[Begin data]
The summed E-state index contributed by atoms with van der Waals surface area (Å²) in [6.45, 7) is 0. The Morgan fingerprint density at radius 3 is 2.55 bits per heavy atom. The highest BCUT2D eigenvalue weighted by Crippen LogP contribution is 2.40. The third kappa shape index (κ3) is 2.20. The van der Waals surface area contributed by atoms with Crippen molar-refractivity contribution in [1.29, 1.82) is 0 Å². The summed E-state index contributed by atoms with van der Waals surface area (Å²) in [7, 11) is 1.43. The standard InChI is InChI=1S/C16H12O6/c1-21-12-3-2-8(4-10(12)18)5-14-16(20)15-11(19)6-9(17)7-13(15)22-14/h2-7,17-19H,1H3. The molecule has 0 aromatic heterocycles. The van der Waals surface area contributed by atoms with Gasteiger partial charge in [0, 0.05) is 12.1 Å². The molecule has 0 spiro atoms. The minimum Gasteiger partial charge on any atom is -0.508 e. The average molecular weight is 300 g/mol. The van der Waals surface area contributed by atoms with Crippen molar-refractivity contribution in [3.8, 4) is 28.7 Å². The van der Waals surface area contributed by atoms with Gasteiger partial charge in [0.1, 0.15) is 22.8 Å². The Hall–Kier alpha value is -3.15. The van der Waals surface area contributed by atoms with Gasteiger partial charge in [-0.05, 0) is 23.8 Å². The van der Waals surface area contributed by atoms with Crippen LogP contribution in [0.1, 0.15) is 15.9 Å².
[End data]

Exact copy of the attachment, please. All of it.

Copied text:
The summed E-state index contributed by atoms with van der Waals surface area (Å²) in [6.45, 7) is 0. The Morgan fingerprint density at radius 3 is 2.55 bits per heavy atom. The highest BCUT2D eigenvalue weighted by Crippen LogP contribution is 2.40. The third kappa shape index (κ3) is 2.20. The van der Waals surface area contributed by atoms with Crippen molar-refractivity contribution in [1.29, 1.82) is 0 Å². The summed E-state index contributed by atoms with van der Waals surface area (Å²) in [7, 11) is 1.43. The standard InChI is InChI=1S/C16H12O6/c1-21-12-3-2-8(4-10(12)18)5-14-16(20)15-11(19)6-9(17)7-13(15)22-14/h2-7,17-19H,1H3. The molecule has 0 aromatic heterocycles. The van der Waals surface area contributed by atoms with Gasteiger partial charge in [0, 0.05) is 12.1 Å². The molecule has 0 spiro atoms. The minimum Gasteiger partial charge on any atom is -0.508 e. The average molecular weight is 300 g/mol. The van der Waals surface area contributed by atoms with Crippen molar-refractivity contribution in [3.8, 4) is 28.7 Å². The van der Waals surface area contributed by atoms with Gasteiger partial charge in [0.1, 0.15) is 22.8 Å². The Hall–Kier alpha value is -3.15. The van der Waals surface area contributed by atoms with Gasteiger partial charge in [-0.05, 0) is 23.8 Å². The van der Waals surface area contributed by atoms with Crippen LogP contribution in [0.1, 0.15) is 15.9 Å².